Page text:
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Voluntary Assisted Dying (Vic)

In 2017, Victoria became the first Australian state to legalise voluntary euthanasia for the terminally ill. The state’s Voluntary Assisted Dying laws, which came into force in 2019, are now under a five-year review, which will assess how the laws are operating. The review will conclude in 2024 and provide a report to both houses of parliament. This page outlines Victoria’s Voluntary Assisted Dying laws.

What is the Voluntary Assisted Dying Act?

The Voluntary Assisted Dying Act makes it legal for a person with decision-making capacity to choose to end their life with medical assistance. The legislation is premised on the principles that every human life has equal value, that a person’s autonomy ought to be respected and that a person approaching the end of their life should be provided with quality care and options and protected from abuse.

What is decision-making capacity?

Under Section 4 of the Act, a person has decision-making capacity in relation to assisted dying if they are able to:

  • understand the information relating to the decision to access voluntary assisted dying and its effect;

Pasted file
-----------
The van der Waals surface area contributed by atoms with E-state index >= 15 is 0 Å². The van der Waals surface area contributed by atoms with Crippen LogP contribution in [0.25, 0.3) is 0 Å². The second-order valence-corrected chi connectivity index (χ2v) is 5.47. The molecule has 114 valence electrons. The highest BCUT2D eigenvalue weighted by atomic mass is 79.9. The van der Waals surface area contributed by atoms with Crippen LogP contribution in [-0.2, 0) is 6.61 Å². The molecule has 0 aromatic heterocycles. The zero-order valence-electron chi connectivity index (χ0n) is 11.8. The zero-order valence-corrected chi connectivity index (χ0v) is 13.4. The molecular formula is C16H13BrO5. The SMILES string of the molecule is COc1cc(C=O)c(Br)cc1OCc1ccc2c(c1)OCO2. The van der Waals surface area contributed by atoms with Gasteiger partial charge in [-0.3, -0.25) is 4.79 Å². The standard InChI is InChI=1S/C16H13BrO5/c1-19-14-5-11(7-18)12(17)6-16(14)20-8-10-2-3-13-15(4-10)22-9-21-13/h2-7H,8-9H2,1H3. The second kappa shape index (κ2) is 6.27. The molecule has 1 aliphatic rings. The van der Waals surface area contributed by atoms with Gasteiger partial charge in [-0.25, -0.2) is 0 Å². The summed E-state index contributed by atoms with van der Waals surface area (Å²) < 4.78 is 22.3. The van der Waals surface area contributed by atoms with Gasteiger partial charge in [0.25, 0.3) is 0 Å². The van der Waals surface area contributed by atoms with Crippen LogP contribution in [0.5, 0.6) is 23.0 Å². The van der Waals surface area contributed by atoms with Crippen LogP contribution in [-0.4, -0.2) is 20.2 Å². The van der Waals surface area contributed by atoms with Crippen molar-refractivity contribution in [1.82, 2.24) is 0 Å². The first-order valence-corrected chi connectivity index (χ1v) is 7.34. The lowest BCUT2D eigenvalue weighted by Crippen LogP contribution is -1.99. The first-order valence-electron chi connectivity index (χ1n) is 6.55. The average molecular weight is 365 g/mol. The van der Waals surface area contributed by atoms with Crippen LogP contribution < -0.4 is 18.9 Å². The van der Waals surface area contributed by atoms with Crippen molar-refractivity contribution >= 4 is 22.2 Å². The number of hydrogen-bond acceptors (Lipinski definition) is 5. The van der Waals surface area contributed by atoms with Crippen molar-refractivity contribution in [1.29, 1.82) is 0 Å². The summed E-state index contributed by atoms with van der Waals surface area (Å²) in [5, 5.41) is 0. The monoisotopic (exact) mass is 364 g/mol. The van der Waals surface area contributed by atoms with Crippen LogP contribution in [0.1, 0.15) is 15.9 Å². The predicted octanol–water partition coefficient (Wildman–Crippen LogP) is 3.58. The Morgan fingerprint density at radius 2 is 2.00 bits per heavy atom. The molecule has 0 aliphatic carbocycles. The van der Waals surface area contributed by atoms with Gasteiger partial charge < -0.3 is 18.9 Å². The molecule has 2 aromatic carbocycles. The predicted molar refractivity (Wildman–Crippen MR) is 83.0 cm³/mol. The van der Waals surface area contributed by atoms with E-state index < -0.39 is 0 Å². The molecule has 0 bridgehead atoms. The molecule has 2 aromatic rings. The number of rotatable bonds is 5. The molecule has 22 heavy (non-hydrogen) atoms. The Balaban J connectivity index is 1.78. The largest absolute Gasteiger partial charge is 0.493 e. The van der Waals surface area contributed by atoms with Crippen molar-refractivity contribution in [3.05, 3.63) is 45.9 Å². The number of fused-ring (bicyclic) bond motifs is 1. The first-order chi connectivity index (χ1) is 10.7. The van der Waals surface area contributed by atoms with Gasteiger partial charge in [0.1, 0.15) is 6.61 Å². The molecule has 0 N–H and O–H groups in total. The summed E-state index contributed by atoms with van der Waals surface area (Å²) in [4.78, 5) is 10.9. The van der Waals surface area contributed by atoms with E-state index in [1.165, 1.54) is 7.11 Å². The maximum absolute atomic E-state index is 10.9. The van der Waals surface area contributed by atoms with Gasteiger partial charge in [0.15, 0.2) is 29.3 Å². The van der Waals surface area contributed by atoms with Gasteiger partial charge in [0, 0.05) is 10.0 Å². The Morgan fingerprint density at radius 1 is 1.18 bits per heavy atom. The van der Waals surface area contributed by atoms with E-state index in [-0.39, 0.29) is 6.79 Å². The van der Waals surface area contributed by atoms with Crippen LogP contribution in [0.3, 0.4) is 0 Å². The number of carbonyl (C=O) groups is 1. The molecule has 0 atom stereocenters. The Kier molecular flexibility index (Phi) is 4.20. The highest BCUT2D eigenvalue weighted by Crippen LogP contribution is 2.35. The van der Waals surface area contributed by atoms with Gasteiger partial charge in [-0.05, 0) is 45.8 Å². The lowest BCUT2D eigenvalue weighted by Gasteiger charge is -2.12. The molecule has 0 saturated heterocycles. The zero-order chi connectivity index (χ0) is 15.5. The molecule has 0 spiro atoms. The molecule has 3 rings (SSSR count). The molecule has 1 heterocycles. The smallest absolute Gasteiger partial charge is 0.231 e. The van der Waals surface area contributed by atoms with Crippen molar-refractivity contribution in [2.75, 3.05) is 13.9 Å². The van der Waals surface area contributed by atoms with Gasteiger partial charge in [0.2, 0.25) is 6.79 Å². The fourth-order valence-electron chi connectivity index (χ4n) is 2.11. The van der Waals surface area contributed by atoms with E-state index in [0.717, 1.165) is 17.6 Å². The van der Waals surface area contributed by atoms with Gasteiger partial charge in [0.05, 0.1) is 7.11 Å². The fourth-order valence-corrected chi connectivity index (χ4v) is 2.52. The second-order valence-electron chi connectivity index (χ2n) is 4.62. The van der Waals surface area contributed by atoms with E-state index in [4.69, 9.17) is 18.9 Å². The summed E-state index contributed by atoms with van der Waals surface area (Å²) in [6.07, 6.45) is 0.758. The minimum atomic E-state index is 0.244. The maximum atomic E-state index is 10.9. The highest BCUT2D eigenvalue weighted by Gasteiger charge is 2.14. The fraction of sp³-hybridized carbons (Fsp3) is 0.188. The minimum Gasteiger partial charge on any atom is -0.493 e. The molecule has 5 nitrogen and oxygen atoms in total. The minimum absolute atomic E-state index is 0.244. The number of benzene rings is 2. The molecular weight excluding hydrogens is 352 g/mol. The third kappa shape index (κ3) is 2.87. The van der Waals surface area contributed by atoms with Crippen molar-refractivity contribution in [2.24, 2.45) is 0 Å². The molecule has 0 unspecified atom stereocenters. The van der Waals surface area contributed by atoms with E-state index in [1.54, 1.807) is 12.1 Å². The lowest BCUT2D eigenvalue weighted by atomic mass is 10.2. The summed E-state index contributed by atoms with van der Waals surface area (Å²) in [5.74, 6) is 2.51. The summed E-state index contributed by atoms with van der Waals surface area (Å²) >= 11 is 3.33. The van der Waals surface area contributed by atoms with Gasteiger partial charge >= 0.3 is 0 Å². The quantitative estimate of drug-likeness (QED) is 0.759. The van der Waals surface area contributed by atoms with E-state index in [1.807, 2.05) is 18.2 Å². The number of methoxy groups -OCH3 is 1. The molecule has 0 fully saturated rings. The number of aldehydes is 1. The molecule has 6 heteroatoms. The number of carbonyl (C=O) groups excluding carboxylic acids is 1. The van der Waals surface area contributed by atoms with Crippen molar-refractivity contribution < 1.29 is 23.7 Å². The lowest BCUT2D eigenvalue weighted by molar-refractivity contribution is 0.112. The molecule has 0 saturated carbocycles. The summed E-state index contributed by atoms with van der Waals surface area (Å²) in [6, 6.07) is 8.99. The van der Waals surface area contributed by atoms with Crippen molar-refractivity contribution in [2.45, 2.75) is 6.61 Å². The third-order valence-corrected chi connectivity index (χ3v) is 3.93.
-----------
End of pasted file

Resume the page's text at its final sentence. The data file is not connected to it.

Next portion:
• retain that information;
  • use or weigh the information to make the decision;
  • communicate the decision and their views and needs.

A person is presumed to have decision-making capacity unless there is evidence to the contrary.

Conscientious objection

Under Section 7 of the Act, a health practitioner who has a conscientious objection to voluntary euthanasia may refuse to participate in any part of the voluntary assisted dying process, including providing information about it.

Who is eligible for voluntary assisted dying?

To be eligible to elect for assisted dying, a person must:

  • be over 18;
  • be an Australian citizen or permanent resident who has lived in Victoria for at least 12 months;
  • have decision-making capacity;
  • have been diagnosed with a disease, illness or condition that is incurable, advanced, progressive and will lead to death within the next six months (or in some cases 12 months) and be suffering in a way that cannot be relieved in a way the person considers tolerable.

A person is not eligible for voluntary assisted dying because of a mental illness or disability.

It is important to note that under the legislation, a medical practitioner must not initiate discussion of voluntary assisted dying with a patient or suggest voluntary assisted dying to the patient. This discussion must be initiated by the patient.

What is the process for voluntary assisted dying?

Before an eligible person can access voluntary assisted dying, they must go through

Step one – First request

The patient makes a request to a registered medical practitioner for voluntary assisted dying. This request must be clear and unambiguous and must be made by the patient personally.

If the person then decides not to continue, the process ends.

If a medical practitioner accepts a first request, s/he becomes the patient’s co-ordinating medical practitioner.

Step two – First assessment